Triangulate your position by finding 3 visible landmarks that are also shown on your chart. The further apart they are from each other, the more accurate you’re going to be. Lighthouses, radio towers, land points, etc. are all helpful examples.

Next, you’ll need to grab your hand-bearing compass to place a bearing at the first landmark. Then, take your parallel rules on the char’ts compass rose and line it up to match the degree of the bearing you shot. Pay attention to the inner magnetic ring as your compass points to magnetic north instead of true north.

Then walk the rules along the chart, and once the edge of your parallel rule comes across the landmark, take your pencil, tracing a line down the edge of the rule.

You’ll need to do this for the other two landmarks now. If all 3 lines intersect, you’ll know where you’re located.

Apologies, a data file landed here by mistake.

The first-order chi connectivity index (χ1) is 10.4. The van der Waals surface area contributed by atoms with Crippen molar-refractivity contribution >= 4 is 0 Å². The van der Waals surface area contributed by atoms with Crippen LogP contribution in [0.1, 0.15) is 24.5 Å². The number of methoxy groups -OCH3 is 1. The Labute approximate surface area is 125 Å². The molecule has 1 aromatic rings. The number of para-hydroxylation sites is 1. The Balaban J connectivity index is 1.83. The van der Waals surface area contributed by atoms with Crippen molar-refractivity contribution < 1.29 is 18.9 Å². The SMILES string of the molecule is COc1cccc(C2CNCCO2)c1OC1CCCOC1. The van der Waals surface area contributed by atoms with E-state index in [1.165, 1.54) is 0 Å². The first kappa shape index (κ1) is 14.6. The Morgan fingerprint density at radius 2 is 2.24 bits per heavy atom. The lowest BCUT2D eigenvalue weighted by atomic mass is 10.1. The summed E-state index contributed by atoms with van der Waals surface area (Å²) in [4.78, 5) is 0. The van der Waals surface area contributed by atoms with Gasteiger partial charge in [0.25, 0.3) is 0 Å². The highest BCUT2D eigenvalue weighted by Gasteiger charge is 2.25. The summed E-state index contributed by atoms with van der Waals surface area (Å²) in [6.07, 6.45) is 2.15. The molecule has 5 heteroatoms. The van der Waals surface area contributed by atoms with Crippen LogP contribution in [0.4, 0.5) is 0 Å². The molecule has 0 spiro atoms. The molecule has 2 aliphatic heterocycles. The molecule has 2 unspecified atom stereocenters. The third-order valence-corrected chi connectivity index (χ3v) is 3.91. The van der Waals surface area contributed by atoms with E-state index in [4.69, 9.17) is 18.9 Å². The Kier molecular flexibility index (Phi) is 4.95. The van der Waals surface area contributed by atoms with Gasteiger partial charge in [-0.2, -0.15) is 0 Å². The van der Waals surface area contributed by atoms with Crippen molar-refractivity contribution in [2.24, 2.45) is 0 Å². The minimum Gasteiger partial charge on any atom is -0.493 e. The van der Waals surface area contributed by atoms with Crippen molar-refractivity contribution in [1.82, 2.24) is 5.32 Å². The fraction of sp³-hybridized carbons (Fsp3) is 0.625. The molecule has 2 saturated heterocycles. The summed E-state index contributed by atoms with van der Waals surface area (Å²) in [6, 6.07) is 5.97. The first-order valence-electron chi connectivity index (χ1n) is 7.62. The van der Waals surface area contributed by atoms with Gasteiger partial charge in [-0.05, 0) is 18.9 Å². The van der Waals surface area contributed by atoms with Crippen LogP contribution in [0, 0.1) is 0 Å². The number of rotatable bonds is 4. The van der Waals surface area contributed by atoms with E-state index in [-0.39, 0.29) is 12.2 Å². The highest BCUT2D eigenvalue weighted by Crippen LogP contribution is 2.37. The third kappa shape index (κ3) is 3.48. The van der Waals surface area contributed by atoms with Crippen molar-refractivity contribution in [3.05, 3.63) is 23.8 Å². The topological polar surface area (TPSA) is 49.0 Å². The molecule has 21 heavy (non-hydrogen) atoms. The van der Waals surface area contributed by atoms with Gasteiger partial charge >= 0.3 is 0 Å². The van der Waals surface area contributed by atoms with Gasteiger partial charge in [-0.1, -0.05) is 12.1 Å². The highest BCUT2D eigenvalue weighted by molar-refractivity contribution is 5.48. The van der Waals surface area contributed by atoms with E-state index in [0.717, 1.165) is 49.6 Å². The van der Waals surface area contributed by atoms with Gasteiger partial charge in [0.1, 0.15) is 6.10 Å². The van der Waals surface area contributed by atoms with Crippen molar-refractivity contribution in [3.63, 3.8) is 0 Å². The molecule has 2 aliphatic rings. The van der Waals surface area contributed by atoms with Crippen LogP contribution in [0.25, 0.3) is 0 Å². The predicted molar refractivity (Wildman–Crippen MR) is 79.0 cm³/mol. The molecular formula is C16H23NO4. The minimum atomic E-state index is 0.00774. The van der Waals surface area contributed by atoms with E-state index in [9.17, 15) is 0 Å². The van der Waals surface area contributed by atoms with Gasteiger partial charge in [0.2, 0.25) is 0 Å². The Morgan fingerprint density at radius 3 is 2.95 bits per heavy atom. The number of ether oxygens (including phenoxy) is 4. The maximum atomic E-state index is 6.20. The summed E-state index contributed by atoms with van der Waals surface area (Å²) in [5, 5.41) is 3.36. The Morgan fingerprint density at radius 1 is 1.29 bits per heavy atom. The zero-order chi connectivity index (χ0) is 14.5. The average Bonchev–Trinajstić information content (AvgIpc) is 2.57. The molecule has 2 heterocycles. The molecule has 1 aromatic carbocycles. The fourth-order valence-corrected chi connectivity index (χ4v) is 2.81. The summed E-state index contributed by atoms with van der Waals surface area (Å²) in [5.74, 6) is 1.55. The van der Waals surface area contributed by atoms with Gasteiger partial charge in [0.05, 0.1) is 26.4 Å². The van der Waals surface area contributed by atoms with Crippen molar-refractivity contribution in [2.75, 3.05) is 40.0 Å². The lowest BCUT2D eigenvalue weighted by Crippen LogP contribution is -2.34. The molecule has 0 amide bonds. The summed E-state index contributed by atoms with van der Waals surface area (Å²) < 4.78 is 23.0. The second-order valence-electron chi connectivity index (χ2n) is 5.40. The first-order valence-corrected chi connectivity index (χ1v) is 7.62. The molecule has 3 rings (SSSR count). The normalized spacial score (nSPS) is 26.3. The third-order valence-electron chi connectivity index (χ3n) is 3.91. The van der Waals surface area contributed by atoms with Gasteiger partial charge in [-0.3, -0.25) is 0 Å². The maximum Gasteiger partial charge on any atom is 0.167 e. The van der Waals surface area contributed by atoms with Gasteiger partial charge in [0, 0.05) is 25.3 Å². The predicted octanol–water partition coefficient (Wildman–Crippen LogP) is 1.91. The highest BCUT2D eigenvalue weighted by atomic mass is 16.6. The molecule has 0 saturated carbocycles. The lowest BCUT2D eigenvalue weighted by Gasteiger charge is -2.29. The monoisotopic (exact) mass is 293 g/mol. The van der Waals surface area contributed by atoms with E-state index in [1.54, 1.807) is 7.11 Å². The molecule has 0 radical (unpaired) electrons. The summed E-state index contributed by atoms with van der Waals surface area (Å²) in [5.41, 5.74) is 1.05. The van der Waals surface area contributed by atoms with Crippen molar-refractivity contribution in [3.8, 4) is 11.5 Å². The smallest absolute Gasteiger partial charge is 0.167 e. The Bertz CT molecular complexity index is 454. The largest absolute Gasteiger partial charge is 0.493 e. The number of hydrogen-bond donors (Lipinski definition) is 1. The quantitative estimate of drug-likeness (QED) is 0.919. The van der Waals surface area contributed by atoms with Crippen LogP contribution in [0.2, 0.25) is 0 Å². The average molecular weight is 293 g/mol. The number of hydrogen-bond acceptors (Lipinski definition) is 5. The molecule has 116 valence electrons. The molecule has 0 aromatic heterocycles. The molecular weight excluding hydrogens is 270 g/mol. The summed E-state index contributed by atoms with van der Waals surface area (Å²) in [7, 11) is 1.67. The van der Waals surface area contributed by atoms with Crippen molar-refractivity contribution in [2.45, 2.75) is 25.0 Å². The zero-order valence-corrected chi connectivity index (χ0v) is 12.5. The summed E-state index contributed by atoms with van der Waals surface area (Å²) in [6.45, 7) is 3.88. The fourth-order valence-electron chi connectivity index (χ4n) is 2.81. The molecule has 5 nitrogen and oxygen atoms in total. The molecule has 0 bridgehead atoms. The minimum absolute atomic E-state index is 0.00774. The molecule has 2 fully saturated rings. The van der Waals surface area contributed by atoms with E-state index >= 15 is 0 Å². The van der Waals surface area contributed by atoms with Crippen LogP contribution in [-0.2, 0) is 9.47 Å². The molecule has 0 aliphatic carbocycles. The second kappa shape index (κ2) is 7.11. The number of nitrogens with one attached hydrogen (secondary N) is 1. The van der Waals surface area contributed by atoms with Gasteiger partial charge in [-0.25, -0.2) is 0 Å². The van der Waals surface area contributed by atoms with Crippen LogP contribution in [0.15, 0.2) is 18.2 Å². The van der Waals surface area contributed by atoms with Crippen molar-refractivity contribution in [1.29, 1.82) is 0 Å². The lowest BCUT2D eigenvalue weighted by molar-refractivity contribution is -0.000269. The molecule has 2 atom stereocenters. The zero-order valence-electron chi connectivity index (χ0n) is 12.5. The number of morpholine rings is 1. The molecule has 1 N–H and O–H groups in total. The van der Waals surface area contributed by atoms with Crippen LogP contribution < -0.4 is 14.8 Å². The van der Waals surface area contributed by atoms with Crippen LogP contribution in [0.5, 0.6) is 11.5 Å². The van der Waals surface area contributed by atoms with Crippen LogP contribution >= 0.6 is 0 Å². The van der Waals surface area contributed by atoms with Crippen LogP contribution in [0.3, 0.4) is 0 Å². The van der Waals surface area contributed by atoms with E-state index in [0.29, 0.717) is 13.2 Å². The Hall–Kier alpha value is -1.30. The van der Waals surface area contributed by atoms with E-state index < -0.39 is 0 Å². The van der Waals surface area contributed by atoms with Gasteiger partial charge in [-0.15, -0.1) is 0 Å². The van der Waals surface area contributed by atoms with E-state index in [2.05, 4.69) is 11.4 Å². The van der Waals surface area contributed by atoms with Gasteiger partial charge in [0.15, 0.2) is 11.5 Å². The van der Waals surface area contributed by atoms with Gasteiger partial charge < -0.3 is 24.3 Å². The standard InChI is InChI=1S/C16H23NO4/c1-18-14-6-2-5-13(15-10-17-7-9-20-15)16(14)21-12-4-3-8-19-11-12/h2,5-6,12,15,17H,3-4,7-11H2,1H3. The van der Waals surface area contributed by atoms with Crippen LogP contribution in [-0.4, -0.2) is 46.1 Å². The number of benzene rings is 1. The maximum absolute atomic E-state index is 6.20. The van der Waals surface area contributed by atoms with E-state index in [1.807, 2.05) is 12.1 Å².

3. Creating a Route with Bearings

Creating a route is essential to get to where you want to go safely and efficiently. If you’re traveling in a straight line with zero obstacles in your way, then you won’t need to do this. However, that’s almost never the case. Fortunately, this is pretty simple to learn.

Lay your parallel rules at your starting position, line the edge along the path you’d like to sail on, drawing a straight line. Walk the rules until the edge of it crosses with the center of the compass rose on your chart. Note the bearing that corresponds with that line, and write down the bearing next to the line. That’s the first “leg” of your adventure.

Place the parallel rules along the next leg, repeating the process. Do this until you draw the last leg which intersects with your destination!

4. GPS Chartplotter

A GPS chartplotter is an incredibly useful tool that we recommend you have if you’re going to be out sailing. These combine GPS satellite navigation along with charts of the body of water you’re in and the coastline. This allows you to accurately locate where you are as well as track how fast you’re traveling, and where.

They’re pretty easy to get the hang of. All you have to do is set a waypoint in the water and navigate towards it! While each model and manufacturer varies slightly, here’s a general guide of how to set it up: